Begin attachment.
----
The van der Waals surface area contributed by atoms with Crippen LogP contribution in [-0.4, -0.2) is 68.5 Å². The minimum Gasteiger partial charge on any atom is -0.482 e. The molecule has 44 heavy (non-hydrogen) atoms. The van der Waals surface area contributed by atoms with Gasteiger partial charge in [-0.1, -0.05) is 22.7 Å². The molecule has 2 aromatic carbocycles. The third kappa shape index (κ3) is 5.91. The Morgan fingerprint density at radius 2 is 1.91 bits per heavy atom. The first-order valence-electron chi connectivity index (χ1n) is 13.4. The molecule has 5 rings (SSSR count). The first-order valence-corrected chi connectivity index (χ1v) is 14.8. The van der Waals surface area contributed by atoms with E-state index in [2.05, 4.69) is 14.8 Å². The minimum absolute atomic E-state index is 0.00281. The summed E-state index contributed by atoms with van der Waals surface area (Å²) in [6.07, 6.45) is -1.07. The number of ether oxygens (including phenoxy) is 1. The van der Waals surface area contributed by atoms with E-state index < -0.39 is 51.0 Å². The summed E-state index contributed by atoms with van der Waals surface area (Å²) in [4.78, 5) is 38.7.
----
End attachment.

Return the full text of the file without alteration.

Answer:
The van der Waals surface area contributed by atoms with Crippen LogP contribution in [-0.4, -0.2) is 68.5 Å². The minimum Gasteiger partial charge on any atom is -0.482 e. The molecule has 44 heavy (non-hydrogen) atoms. The van der Waals surface area contributed by atoms with Gasteiger partial charge in [-0.1, -0.05) is 22.7 Å². The molecule has 2 aromatic carbocycles. The third kappa shape index (κ3) is 5.91. The Morgan fingerprint density at radius 2 is 1.91 bits per heavy atom. The first-order valence-electron chi connectivity index (χ1n) is 13.4. The molecule has 5 rings (SSSR count). The first-order valence-corrected chi connectivity index (χ1v) is 14.8. The van der Waals surface area contributed by atoms with E-state index in [2.05, 4.69) is 14.8 Å². The minimum absolute atomic E-state index is 0.00281. The summed E-state index contributed by atoms with van der Waals surface area (Å²) in [6.07, 6.45) is -1.07. The number of ether oxygens (including phenoxy) is 1. The van der Waals surface area contributed by atoms with E-state index < -0.39 is 51.0 Å². The summed E-state index contributed by atoms with van der Waals surface area (Å²) in [4.78, 5) is 38.7.